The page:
Back in those dark distant days, of about 20 years ago, young people on a rite of passage left their homelands with only the promise of irregular phone calls and perhaps the occasional hand-written letter that disclosed far more than they should.

That was the way of the world for generations. We couldn’t Skype home when we were lonely for our family’s faces or text our mums and dads whenever we felt the need.

When we met new friends on our journeys, but had no fixed abode or phone number, we had to agree to meet up again at a pre-determined place and time at some stage in the near future – or we’d leave a message for them in a backpacker’s magazine in the hope that they would read it.

About 22 years ago, that mode of rudimentary communication was the only way that short-term connections could evolve into something more permanent and profound.

And so it was at the infamous Munich beerfest in 1995 that my paths crossed with someone who would have a seminal impact on my development.

She was on crutches after an unfortunate traveller incident, I’d like to think involving dancing on tables, while I was travelling around Europe in a Leyland Sherpa van with three male friends and was probably also in desperate need of female company.

Within one  stein of Lowenbrau beer, our burgeoning sisterhood was cemented and grew over the ensuing drunken days as we used her injury and our youthful vitality to get to the front of the drinks queue.

Then our time together was done and we made plans to reconnect in some months hence when we were both back in London, which somehow we managed to do.

Over the next 12 months, our friendship expanded to include her sister and our (literally) odd assortment of friends, and before we knew it our circle of friends was dozens in size.

And even though millions of people live in London, we somehow ended up living around the corner from each other.

Our local bar, which transformed into a debauched rave at the weekends, was the scene of many a long night and day as we partied like our lives could end tomorrow. Tomorrows were for old people anyway – back then.

Before long, I’d transformed my blonde tresses into dreadlocks – mostly inspired by her red ones – and we were both soon the owners of tattoos and piercings, while all that dancing meant we became waif-like women on a hedonistic mission with no end in sight.

But visas only last so long and far too soon it was time for us say goodbye to London and to each other.

It wasn’t until many years later, through social media ironically, that we reconnected. By that time, she was a married mother of two living in Denmark, and I was still single and living somewhere far less exotic.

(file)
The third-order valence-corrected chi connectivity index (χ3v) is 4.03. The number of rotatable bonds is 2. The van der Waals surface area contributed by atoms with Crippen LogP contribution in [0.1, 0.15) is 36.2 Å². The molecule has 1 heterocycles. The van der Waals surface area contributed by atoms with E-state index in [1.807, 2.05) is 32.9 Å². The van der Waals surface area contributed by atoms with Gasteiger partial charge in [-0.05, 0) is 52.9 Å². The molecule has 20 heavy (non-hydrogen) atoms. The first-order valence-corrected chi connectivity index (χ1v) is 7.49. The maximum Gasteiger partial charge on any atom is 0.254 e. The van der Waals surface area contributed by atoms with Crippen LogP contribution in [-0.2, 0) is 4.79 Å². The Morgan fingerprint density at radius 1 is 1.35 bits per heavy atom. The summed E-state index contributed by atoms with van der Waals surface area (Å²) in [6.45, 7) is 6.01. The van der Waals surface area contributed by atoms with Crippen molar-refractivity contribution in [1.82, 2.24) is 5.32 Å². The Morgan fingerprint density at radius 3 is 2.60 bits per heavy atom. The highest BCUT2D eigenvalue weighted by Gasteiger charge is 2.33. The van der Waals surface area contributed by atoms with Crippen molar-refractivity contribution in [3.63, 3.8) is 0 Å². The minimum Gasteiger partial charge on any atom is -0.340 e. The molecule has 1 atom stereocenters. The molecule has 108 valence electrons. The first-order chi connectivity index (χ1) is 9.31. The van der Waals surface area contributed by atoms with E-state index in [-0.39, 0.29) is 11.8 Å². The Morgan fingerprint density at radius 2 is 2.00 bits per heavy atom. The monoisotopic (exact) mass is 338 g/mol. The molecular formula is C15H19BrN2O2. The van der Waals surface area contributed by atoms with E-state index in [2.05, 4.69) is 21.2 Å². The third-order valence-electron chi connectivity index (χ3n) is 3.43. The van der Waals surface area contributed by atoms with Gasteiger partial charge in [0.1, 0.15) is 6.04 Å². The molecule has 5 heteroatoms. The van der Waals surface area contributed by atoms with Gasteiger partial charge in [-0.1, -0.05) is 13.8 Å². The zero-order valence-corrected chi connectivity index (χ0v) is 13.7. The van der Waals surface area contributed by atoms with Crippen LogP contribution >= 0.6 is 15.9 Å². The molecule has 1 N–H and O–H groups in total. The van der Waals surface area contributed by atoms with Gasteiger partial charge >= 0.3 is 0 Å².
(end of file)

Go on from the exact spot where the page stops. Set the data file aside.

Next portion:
And then a few days ago, on her visit back home, I flew to Sydney to have lunch with her.

We hadn’t seen each other for 21 years but when she met me at the train station, it was like no time had passed from that moment to this.

As I rushed up the stairs towards her, she ran down the stairs to met me halfway, and we embraced long and hard in the rain. Then we looked at each other and said “you haven’t changed at all”.

For the next 13 hours we literally didn’t stop talking. I guess 21 years is a lot of news to catch up on.

Our lunch transitioned into dinner which transformed into late night disclosures of loves lost and found and our mutual dreams of living writing lives.

And in a strange twist of fate, both of us have mothers with advanced Alzheimer’s.

We laughed and cried as the past 21 years were relived anew for the sole benefit of the woman sitting opposite.

But even though we spent hour upon hour with each other that day, I knew there was so much more to say.

And I won’t have to wait another 21 years for it, with a permanent move home on the agenda for her family.

Perhaps then I’ll tell her something that I didn’t last week. Perhaps I’ll reveal that I met her at a time in my life that I needed a woman just like her…

She was empowered, she was fierce but kind, and she lived her life on her terms with much laughter and even more love – and to me that was an inspiration because that was the type of woman that I wanted to be.

Looking back through the prism of time, I have no doubt that the year we spent together helped transform me into the woman I am today.

In fact, I know that that chance meeting in a beer hall in Germany was one of the best things that ever happened to me and her friendship, now reconnected, will continue to be an important part of my future.

Yes, when I next see her, I’ll make sure that I make time to tell her that.

An anatomy of the darkness

woman walking in the dark